Laughter's always the best medicine. If you can laugh at adversity you’re halfway through the process. Not so fast. Comedy depends upon who's laughing at who. If it's not happening to you, it's funny. But when the tables are turned, look out, slipping on a banana peel or a cream pie in the face is time-honored pratfall humor. But, not if you're the one taking the fall. If you can laugh at yourself first, the rest is a pie in the kisser.
On the other hand, jumping from a window or falling off a cliff is not funny unless it’s not you. It’s a cartoon: exploding cigars, itching powder, handshake buzzers, all silly adolescent pranks. It’s intentionally cruel to pull the chair out from under someone or trip them up. Laughing at the less fortunate and physical deformities isn’t funny. It's the tragedy in comedy, like watching a car crash pile up on an icy highway. Rubbernecking gawkers blank stares, nervous laughter, but for the grace of gods go I.
In contrast, self-deprecating observations point out the flaw in others' misfortune. Shortcomings could elicit a chuckle. Through the centuries of ancient civilizations, public displays of human and animal oddities solicited snickers, hoots, jaunts, and jeers from slack-jawed village yokels. It was commonplace, disdainful entertainment. Mean-spirited and cruel.
Who hasn't looked at a "pickled punk" fetus in a jar or a two-headed critter without nervous titters of conflicted mixed emotions? Fake exhibits and carnival gaffes are among the biggest cons, but fakery runs in the collective psyche. It's never genuine, but the barker can convince you to question anything beyond disbelief. To suspend common sense and fall for it dumbfounded. Political hacks and religious hokum are prime examples of deception, expert carnies in the art of the scam.
Tod Browning's 1932 film Freaks was banned initially, labeled as offensive, shocking content. It was accused of exploiting the actors as freaks of nature, curiosities in a traveling carnival sideshow, but today it’s considered a cult classic. Viewed as an achievement of social commentary, still an oddity for public amusement. Like Ed Woods' 1956 campy flick, Plan 9 From Outer Space. Many films expose the hypocrisy, prejudice, and injustice most so-called regular folks take for granted. Maybe they don't notice how badly they're getting screwed, and that's not too funny. But then life's not a movie.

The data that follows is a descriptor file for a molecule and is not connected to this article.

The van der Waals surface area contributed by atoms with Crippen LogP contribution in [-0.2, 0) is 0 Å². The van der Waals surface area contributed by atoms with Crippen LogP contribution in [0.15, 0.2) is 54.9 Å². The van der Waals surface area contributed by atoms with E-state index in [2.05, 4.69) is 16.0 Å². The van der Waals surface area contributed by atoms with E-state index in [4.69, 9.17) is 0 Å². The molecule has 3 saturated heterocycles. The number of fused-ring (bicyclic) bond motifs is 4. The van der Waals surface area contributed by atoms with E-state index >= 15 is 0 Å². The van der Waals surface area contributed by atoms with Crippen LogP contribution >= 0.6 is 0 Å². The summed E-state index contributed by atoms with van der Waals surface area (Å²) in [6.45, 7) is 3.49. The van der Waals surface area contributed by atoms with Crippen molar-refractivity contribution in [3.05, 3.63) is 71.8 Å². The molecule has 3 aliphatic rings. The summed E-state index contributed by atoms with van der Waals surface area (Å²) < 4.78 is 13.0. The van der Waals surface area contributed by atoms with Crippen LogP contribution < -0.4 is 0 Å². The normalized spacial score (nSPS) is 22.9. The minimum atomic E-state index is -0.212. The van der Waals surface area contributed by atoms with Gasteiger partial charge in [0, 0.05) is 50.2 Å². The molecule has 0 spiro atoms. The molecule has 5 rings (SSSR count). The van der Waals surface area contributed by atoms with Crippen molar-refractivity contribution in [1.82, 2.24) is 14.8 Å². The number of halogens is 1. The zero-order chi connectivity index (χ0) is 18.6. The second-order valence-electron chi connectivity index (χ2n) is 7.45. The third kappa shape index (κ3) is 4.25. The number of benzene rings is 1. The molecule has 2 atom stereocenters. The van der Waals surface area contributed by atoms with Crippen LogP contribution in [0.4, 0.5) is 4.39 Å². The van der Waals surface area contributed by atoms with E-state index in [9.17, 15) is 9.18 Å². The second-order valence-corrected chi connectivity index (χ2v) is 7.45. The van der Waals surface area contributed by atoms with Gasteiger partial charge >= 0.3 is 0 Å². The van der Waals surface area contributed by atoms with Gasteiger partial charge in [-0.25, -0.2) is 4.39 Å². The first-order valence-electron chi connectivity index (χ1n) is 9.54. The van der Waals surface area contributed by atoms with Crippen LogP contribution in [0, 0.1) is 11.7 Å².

The joke’s on us. Laughter’s contagious, although it makes others uncomfortable, making fun of other folks. That's human nature, to poke fun at yourself while holding a mirror in front of everyone else. You can laugh so hard it hurts. Was it always a confusing world in constant flux? After another crisis ends, a bigger one creates a greater tense atmosphere. A mass burnout of frayed nerves and misguided edginess. On the verge of a collective meltdown. Anxiety is contagious.
Movies and television display our freak show surrealism. Unable to live out our stories freely, we dwell vicariously in make-believe characters, pretending to become the heroes or creeps of our sordid daydreams. Who's the protagonist in this farce? The instigator, facilitating notions of who they want you to be, the ones who pull the strings and push all the right buttons. God, the generator of computer-simulated reality makes it highly unreal. That’s hilarious. Yet we're always becoming, transforming, morphed, left holding the bag, hanging out in our minds, flipping through the channels of hundreds of stupid shows and nothing to watch, an enormous waste of precious time gone in thinking about thoughts. It’s kind of funny.
I grew up in front of a TV. My informative years were spoon-fed info from that antique. Everything always existed in the cosmos. Infinity's easy to find. The invisible powers control the simulation, advanced civilizations run the show on multi-level computing banks in the multiverse media. The cosmos is your belly button, and then there's you gazing into the eyeball abyss of self. God, computers, mankind, funny stuff. It helps ease the never ending horseshit we must shovel.
I've always had a warped sense of humor. I’m the unwitting actor of my reality series. What I think is funny makes others frown. And I find humor in everything. I think everyone is comical. This world’s a laugh riot. I bite my tongue to stifle myself from laughing at the nonsense of most folks' everyday dramedy. There's humor in life, death and happiness. Yet, one fleeting glance at the tackiness of America in its ignorance, greed, and hatred is enough for me to burst out in a giggle fit of disgust. We’re not kind toward our fellow creatures. There's no compassion in microchips, zero empathy emanating from cell phones' unfeeling selfies. We lack substance. The vignettes portrayed betray us. People are funny, but you can't tell them that. I've tried.